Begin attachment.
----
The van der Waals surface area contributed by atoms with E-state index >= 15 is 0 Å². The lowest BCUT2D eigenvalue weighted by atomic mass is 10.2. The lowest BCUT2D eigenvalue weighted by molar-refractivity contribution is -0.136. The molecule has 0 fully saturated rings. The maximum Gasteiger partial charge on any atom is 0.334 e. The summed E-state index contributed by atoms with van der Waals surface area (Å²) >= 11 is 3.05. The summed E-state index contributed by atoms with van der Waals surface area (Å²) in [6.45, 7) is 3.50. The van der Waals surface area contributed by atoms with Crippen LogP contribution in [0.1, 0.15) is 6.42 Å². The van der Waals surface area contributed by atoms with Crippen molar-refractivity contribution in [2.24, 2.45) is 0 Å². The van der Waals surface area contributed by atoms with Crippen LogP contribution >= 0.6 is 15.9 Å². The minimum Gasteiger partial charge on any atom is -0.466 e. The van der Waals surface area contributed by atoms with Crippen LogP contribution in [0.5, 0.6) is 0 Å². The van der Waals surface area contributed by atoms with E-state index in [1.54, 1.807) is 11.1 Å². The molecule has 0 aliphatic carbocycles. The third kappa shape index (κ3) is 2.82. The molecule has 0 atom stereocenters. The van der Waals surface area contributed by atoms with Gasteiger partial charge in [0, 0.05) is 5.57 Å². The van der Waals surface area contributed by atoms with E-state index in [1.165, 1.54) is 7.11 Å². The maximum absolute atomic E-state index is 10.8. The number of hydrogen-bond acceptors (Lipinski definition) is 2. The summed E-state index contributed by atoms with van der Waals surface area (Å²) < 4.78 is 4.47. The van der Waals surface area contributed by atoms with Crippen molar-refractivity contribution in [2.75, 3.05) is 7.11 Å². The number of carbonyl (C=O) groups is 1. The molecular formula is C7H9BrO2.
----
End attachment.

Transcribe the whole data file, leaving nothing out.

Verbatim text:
The van der Waals surface area contributed by atoms with E-state index >= 15 is 0 Å². The lowest BCUT2D eigenvalue weighted by atomic mass is 10.2. The lowest BCUT2D eigenvalue weighted by molar-refractivity contribution is -0.136. The molecule has 0 fully saturated rings. The maximum Gasteiger partial charge on any atom is 0.334 e. The summed E-state index contributed by atoms with van der Waals surface area (Å²) >= 11 is 3.05. The summed E-state index contributed by atoms with van der Waals surface area (Å²) in [6.45, 7) is 3.50. The van der Waals surface area contributed by atoms with Crippen LogP contribution in [0.1, 0.15) is 6.42 Å². The van der Waals surface area contributed by atoms with Crippen molar-refractivity contribution in [2.24, 2.45) is 0 Å². The van der Waals surface area contributed by atoms with Crippen LogP contribution >= 0.6 is 15.9 Å². The minimum Gasteiger partial charge on any atom is -0.466 e. The van der Waals surface area contributed by atoms with Crippen LogP contribution in [0.5, 0.6) is 0 Å². The van der Waals surface area contributed by atoms with E-state index in [1.54, 1.807) is 11.1 Å². The molecule has 0 aliphatic carbocycles. The third kappa shape index (κ3) is 2.82. The molecule has 0 atom stereocenters. The van der Waals surface area contributed by atoms with Gasteiger partial charge in [0, 0.05) is 5.57 Å². The van der Waals surface area contributed by atoms with E-state index in [1.165, 1.54) is 7.11 Å². The maximum absolute atomic E-state index is 10.8. The number of hydrogen-bond acceptors (Lipinski definition) is 2. The summed E-state index contributed by atoms with van der Waals surface area (Å²) < 4.78 is 4.47. The van der Waals surface area contributed by atoms with Crippen molar-refractivity contribution in [2.75, 3.05) is 7.11 Å². The number of carbonyl (C=O) groups is 1. The molecular formula is C7H9BrO2.